Getting an expungement for a felony is no easy feat, as it is rare and usually limited to only a few types of felony crimes. To check if your felony has been expunged, contact the court, the state attorney or prosecutor's office, and the law enforcement agency that handled your felony case. If you do not hear from any of these sources within the response time allotted by the rules in your state or municipality, you may need to seek legal help. The expungement process and timelines vary by locality, but it typically takes several months from the time of the request before you can check whether an expungement has been granted.
Certification and Order Vs. Actual Expungement
An expungement usually requires that you first obtain a certification and order. If the expungement certification and order are granted, it indicates that your felony and application for expungement tentatively complies with the rules in your jurisdiction. The certification and order are not the same as having your record expunged; they merely indicate that you can move forward with the expungement process, usually by filing a petition or motion for expungement with the court.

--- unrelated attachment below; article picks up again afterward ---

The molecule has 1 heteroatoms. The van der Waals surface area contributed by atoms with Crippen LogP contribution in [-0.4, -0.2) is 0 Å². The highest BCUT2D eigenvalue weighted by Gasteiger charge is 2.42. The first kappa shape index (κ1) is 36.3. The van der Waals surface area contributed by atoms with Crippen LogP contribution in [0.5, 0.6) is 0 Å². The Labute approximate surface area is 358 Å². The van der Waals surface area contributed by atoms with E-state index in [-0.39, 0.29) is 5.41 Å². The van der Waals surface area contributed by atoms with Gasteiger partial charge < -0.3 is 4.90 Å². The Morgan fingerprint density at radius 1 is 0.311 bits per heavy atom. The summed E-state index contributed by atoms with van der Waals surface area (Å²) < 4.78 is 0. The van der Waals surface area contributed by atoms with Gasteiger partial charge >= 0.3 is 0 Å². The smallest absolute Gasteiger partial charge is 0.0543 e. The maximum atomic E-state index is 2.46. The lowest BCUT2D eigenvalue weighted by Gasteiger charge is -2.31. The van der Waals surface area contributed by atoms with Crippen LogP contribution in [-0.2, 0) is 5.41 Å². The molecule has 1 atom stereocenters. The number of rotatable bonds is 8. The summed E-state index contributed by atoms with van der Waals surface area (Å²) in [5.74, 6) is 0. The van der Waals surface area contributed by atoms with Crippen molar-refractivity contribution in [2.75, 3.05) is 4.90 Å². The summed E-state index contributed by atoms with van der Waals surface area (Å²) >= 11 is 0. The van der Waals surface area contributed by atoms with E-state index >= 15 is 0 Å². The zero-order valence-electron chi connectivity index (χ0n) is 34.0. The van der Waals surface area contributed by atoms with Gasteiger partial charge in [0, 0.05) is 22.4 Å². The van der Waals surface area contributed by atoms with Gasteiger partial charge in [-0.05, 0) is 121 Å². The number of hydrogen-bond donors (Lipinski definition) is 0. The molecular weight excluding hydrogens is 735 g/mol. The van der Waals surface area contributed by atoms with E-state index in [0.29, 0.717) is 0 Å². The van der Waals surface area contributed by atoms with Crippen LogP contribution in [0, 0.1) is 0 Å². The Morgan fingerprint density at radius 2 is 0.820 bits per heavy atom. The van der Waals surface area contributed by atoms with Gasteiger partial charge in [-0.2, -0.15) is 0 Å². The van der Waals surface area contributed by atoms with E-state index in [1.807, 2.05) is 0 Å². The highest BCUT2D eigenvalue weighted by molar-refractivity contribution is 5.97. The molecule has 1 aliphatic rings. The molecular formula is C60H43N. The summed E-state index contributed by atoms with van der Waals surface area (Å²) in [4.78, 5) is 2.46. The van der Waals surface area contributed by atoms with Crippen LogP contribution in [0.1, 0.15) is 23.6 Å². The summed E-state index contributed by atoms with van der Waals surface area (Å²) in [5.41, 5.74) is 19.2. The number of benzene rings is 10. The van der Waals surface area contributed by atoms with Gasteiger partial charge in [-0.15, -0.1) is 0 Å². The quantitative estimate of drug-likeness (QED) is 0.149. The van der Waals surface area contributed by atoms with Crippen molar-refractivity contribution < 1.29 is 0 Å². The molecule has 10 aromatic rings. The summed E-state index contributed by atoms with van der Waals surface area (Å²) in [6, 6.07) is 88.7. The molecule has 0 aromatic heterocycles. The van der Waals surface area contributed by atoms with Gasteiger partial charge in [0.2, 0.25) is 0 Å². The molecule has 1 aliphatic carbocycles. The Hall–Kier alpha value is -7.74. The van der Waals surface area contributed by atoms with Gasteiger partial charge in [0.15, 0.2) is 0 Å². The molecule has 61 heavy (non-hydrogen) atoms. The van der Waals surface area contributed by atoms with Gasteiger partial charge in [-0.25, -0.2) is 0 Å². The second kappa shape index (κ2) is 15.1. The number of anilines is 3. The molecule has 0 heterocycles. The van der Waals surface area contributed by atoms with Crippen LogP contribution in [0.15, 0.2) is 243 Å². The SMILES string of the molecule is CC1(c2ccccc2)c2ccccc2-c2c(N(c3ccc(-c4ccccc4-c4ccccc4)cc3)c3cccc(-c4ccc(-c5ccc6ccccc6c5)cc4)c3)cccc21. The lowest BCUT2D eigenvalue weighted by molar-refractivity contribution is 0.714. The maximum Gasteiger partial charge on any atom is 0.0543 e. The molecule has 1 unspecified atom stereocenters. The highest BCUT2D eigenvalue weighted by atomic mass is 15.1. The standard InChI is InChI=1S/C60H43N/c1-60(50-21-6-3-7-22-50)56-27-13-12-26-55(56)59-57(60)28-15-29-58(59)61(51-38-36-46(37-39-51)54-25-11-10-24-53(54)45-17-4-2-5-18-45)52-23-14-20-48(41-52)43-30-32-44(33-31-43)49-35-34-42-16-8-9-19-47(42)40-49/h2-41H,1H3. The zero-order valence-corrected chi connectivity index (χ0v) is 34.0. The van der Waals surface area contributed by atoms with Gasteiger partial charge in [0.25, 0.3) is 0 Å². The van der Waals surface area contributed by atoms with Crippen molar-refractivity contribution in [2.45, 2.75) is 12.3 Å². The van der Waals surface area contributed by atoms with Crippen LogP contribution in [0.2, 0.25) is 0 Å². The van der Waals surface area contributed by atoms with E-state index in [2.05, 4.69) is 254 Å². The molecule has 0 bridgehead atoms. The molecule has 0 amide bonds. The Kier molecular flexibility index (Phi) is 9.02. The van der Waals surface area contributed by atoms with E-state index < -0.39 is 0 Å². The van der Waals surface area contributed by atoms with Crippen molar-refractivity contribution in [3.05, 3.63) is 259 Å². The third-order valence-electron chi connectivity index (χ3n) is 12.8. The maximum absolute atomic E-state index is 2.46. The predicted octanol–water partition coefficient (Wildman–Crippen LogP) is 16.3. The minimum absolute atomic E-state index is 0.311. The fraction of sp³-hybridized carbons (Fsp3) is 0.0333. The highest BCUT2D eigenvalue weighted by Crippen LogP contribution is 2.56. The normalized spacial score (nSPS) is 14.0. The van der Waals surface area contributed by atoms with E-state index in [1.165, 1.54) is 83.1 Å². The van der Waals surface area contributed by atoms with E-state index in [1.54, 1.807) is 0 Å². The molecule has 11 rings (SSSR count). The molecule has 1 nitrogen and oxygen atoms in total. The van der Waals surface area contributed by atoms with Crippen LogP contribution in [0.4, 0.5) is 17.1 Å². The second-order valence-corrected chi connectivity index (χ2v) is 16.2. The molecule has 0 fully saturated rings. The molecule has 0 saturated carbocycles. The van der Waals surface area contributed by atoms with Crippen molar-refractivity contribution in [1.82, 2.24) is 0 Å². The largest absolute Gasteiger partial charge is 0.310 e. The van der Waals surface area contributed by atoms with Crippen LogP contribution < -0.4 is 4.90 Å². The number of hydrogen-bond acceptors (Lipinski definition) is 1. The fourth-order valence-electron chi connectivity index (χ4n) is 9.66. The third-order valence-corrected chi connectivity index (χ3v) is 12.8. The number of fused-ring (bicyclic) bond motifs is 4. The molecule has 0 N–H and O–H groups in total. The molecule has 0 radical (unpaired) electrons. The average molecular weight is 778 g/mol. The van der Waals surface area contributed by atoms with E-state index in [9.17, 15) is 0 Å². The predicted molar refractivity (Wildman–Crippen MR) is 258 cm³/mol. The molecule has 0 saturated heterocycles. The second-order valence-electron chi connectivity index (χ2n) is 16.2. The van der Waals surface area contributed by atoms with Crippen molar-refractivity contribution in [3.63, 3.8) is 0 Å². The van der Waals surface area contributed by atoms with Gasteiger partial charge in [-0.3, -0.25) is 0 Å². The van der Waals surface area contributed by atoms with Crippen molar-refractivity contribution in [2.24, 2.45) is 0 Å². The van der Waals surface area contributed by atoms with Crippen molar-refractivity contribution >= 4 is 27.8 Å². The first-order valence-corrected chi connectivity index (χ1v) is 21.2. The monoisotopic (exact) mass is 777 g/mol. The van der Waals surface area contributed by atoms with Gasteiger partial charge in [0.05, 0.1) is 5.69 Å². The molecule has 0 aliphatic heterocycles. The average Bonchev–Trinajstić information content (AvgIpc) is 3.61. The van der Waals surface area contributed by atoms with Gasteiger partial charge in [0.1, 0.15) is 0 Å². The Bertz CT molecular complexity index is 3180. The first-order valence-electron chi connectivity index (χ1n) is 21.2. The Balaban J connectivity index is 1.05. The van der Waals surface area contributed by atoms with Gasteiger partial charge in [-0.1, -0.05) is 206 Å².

The law enforcement agencies involved with your felony case, including parole and probation offices, review your request for an expungement. Depending on the expungement process in your jurisdiction, the court ultimately decides whether your felony will be expunged. If granted, the agencies have a certain amount of time, such as 30, 60 or 90 days, to expunge your record.
Read More: How to File a Petition for Expungement
Checking on a Certification
To check on the status of a certification of compliance or an order, visit the court or state website you used to submit your request. States or municipalities that allow you to apply online often also allow you to check your status online. You can also check the status by writing to, or visiting in person, the office that accepted your request for a certification or petition for felony expungement.
Following Through With the Expungement
If you received notification that your expungement was granted by the court but you need to check if law enforcement agencies have complied with the order to expunge your felony case, you must check directly with each agency. An agency may object to expunging the record or may not be legally bound to expunge your felony. For example, if a state court grants your expungement request, but your felony record was sent to the Federal Bureau of Investigation – a federal agency –the FBI may not have to follow the state-issued order to destroy your felony record. In this case, you may need to obtain legal representation to get law enforcement agencies to expunge your felony.
Karina C. Hernandez is a licensed real estate agent since 2004 in San Diego. She has written legal articles pertaining to housing and real estate for multiple internet channels over the past 10 years. She has a B.A. in English from UCLA.